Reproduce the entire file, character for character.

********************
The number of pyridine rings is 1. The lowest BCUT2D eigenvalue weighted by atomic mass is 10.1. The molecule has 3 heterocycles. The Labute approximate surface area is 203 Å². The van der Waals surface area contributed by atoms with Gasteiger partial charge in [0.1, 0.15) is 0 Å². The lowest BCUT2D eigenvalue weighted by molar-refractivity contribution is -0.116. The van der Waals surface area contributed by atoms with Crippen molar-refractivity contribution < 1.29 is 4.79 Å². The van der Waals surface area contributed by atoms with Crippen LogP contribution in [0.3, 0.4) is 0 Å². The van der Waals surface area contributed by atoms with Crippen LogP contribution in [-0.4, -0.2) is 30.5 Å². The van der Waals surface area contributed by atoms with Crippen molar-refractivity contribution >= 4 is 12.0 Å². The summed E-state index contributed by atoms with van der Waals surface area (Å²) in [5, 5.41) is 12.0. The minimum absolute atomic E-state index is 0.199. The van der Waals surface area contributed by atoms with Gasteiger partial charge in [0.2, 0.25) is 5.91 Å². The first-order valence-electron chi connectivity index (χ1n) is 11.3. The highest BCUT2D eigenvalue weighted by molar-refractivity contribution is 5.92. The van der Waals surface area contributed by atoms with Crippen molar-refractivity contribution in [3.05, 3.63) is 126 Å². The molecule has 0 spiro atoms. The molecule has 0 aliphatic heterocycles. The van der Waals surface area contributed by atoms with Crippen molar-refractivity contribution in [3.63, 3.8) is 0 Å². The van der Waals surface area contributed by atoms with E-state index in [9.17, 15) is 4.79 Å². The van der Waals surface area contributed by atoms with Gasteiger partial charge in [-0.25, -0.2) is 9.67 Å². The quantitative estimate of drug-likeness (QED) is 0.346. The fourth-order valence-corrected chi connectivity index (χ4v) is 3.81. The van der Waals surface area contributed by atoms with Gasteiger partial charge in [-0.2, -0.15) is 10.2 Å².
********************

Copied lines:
The number of pyridine rings is 1. The lowest BCUT2D eigenvalue weighted by atomic mass is 10.1. The molecule has 3 heterocycles. The Labute approximate surface area is 203 Å². The van der Waals surface area contributed by atoms with Gasteiger partial charge in [0.1, 0.15) is 0 Å². The lowest BCUT2D eigenvalue weighted by molar-refractivity contribution is -0.116. The van der Waals surface area contributed by atoms with Crippen molar-refractivity contribution < 1.29 is 4.79 Å². The van der Waals surface area contributed by atoms with Crippen LogP contribution in [0.3, 0.4) is 0 Å². The van der Waals surface area contributed by atoms with Crippen LogP contribution in [-0.4, -0.2) is 30.5 Å². The van der Waals surface area contributed by atoms with Crippen molar-refractivity contribution >= 4 is 12.0 Å². The summed E-state index contributed by atoms with van der Waals surface area (Å²) in [5, 5.41) is 12.0. The minimum absolute atomic E-state index is 0.199. The van der Waals surface area contributed by atoms with Gasteiger partial charge in [0.2, 0.25) is 5.91 Å². The first-order valence-electron chi connectivity index (χ1n) is 11.3. The highest BCUT2D eigenvalue weighted by molar-refractivity contribution is 5.92. The van der Waals surface area contributed by atoms with Crippen molar-refractivity contribution in [3.05, 3.63) is 126 Å². The molecule has 0 spiro atoms. The molecule has 0 aliphatic heterocycles. The van der Waals surface area contributed by atoms with Crippen molar-refractivity contribution in [3.63, 3.8) is 0 Å². The van der Waals surface area contributed by atoms with E-state index in [9.17, 15) is 4.79 Å². The van der Waals surface area contributed by atoms with Gasteiger partial charge in [-0.25, -0.2) is 9.67 Å². The quantitative estimate of drug-likeness (QED) is 0.346. The fourth-order valence-corrected chi connectivity index (χ4v) is 3.81. The van der Waals surface area contributed by atoms with Gasteiger partial charge in [-0.2, -0.15) is 10.2 Å².